Twitter | Search | |
TimHeckerVEVO Oct 11
there's a pitchfork piece doing the rounds about conceptronica which i like, am fine with, but i think the easy coinage does a serious disservice to both the dance music that precedes our current moment, and the specific ways that politics gets sifted out of culture
Reply Retweet Like
TimHeckerVEVO Oct 11
Replying to @regresssion
obviously electronic music 'about a thing', with the intention of specifically constructing a novel, conceptually rich lexicon for itself isn't new. by nick scavo is a really great history of the notion of 'world building', from stockhausten to OPN
Reply Retweet Like
TimHeckerVEVO Oct 11
Replying to @regresssion
the problem i'm sensing is that the implicit image of older dance music is vastly limited. the historical contextualisation that the piece does is to 90s IDM, and the writer basically handwaves that away with 'they were just being cheeky experimenters, no politics there'
Reply Retweet Like
TimHeckerVEVO
i have no idea how someone could try to think about liberation and conceptual thinking in dance music and not take the natural antecedent to our present moment as detroit techno, rather than idm.
Reply Retweet Like More
TimHeckerVEVO Oct 11
Replying to @regresssion
there's an oblique reference to underground resistance in the way the writer juxtaposes chino amobi and being "embattled" with holly herndon's utopian visions which somehow correspond to chicago house. it's so utterly shallow and belies a really weak understanding of UR i thnk
Reply Retweet Like
TimHeckerVEVO Oct 11
Replying to @regresssion
there's also a deeply racialised aspect - really consistently the dystopian aspects get attributed to black artists and utopian thinking is the reserve of white artists. of course holly herndon and jam city and sophie are looking elsewhere, but in what way are amobi, or UR, not?
Reply Retweet Like
TimHeckerVEVO Oct 11
Replying to @regresssion
techno has been an absolutely central pillar in the exposition of afrofuturism, and i feel like the ability to think of the conceptual imagination of dance music without starting at afrofuturism is reliant on such a meaningless understanding of 'conceptual' as to be pointless
Reply Retweet Like
TimHeckerVEVO Oct 11
Replying to @regresssion
going all the way back to disco and the NY loft party scene, dance music has been not only inevitably political, but attached to a set of commitments about the emancipatory power of not just the music, but the communal act of partying, and organising a space and community
Reply Retweet Like
TimHeckerVEVO Oct 11
Replying to @regresssion
'pre-conceptual' partying, whether rave or disco, is just as subject to the constraints and realities of rent and spacial management, of labour, of marketing, of racist and queer violence. i can't think about NY's disco and early house without thinking about AIDS ffs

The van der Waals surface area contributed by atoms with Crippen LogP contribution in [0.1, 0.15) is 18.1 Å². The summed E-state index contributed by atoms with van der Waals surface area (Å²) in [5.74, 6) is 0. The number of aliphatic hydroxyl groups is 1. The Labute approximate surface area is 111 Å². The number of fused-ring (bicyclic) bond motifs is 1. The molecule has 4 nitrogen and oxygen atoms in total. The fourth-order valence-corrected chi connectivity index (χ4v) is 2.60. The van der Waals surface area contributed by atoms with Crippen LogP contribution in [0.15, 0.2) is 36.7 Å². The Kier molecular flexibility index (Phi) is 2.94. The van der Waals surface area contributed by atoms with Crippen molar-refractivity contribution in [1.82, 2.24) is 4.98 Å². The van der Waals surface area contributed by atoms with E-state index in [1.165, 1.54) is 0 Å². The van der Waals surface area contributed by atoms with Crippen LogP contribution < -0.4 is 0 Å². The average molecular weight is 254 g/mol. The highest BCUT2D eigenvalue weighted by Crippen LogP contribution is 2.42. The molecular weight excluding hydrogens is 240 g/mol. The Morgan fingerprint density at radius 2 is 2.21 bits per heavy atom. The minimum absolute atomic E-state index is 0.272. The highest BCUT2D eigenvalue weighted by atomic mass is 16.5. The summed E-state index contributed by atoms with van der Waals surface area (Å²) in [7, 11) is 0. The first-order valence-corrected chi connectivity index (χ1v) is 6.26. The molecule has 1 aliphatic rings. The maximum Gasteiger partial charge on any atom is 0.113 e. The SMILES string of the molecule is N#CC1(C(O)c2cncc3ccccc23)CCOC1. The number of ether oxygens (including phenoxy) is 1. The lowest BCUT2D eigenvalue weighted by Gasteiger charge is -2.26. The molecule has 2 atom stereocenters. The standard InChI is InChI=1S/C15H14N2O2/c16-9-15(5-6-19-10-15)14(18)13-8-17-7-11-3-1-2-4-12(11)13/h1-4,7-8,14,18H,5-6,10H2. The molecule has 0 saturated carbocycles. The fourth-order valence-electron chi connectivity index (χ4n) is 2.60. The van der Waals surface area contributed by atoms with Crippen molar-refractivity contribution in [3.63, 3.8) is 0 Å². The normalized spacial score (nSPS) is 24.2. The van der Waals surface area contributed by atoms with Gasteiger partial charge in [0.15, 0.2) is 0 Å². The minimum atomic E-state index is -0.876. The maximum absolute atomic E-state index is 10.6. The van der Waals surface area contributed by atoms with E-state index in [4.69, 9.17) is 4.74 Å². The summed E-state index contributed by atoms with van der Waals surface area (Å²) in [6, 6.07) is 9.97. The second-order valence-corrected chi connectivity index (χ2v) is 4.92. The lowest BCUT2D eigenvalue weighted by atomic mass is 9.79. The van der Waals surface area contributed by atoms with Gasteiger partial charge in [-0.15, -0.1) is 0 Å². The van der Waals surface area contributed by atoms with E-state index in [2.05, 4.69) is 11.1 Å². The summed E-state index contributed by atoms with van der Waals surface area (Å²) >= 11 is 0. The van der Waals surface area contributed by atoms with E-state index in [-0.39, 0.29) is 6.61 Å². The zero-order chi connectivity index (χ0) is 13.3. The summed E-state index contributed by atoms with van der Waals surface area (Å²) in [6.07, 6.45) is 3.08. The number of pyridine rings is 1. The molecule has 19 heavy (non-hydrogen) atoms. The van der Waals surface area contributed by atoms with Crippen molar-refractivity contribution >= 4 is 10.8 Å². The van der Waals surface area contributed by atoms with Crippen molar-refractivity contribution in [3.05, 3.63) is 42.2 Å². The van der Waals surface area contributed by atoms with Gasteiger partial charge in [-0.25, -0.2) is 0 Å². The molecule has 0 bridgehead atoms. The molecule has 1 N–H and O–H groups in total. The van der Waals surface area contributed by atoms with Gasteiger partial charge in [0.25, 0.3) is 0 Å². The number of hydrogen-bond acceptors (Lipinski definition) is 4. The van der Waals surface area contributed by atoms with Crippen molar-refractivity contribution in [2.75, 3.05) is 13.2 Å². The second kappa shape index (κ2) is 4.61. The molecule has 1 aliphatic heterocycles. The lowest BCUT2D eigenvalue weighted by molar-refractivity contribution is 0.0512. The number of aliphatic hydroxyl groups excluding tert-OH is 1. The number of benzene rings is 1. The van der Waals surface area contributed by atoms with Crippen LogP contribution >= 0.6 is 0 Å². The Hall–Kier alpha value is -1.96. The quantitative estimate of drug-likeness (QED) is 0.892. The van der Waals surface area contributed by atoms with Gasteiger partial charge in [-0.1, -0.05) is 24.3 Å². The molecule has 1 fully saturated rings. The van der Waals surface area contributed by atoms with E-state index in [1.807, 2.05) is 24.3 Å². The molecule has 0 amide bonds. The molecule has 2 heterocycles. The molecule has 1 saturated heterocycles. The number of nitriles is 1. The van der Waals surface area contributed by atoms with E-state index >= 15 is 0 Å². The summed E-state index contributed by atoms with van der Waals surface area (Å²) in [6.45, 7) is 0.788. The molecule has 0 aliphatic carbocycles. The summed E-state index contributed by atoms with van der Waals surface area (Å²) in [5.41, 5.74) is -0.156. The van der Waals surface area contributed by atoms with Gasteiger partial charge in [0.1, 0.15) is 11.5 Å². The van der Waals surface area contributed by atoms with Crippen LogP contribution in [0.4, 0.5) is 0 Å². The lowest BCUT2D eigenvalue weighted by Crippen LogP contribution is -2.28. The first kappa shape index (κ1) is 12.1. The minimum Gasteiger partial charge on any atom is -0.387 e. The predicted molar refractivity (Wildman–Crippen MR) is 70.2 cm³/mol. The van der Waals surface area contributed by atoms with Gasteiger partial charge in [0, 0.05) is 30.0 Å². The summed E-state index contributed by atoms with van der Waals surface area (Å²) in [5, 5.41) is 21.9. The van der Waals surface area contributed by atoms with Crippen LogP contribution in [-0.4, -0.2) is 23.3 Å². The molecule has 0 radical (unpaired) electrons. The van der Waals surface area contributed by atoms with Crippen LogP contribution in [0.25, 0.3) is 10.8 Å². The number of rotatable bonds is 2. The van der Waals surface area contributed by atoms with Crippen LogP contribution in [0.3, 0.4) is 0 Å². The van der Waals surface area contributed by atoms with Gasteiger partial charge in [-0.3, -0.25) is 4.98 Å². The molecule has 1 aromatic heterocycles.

Reply Retweet Like
TimHeckerVEVO Oct 11
Replying to @regresssion
to me, i think it strikes at a failure in figuring out how 'conceptual' gets thrown around as both a way of distancing things from stuff that 'material', both in the sense of dealing with the real in the world politics, or an unfussy dismissal of politics to deal in Just Sound
Reply Retweet Like
TimHeckerVEVO Oct 11
Replying to @regresssion
and the exact people being interviewed sorta smash that boundary to bits. my first meaningful encounter with holly herndon and jam city's 'conceptualisation' was her putting on a conference featuring guy standing and paul mason talking about ubi and left movements in europe
Reply Retweet Like
TimHeckerVEVO Oct 11
Replying to @matdryhurst
the 'conceptual' work that has done is at its core about labour, and how to deal with the very present reality of its collapse of the bounds between what can and can't be exploited in a market of attention.
Reply Retweet Like
TimHeckerVEVO Oct 11
Replying to @matdryhurst
i'm scare quoting 'conceptual' because i hate how it gets used as a word to buttress against the imperative and inevitability of being stuck in the world. it suggests that when we think conceptually we're neither tethered or responsible to those we're using as subject matter.
Reply Retweet Like
TimHeckerVEVO Oct 11
Replying to @matdryhurst
'conceptual' music might have a new set of concerns, taken from funky philosophy books, but it is no less in the world than rave, because the rave was always conceptually laden and the philosophy books were always talking about the world as well
Reply Retweet Like
TimHeckerVEVO Oct 11
Replying to @matdryhurst
so yeah. i'll listen to arca and jam city in my headphones and the club too. the line at the end about not feeling free when you listen to conceptronica is probably the most telling. maybe it's just for someone else now.
Reply Retweet Like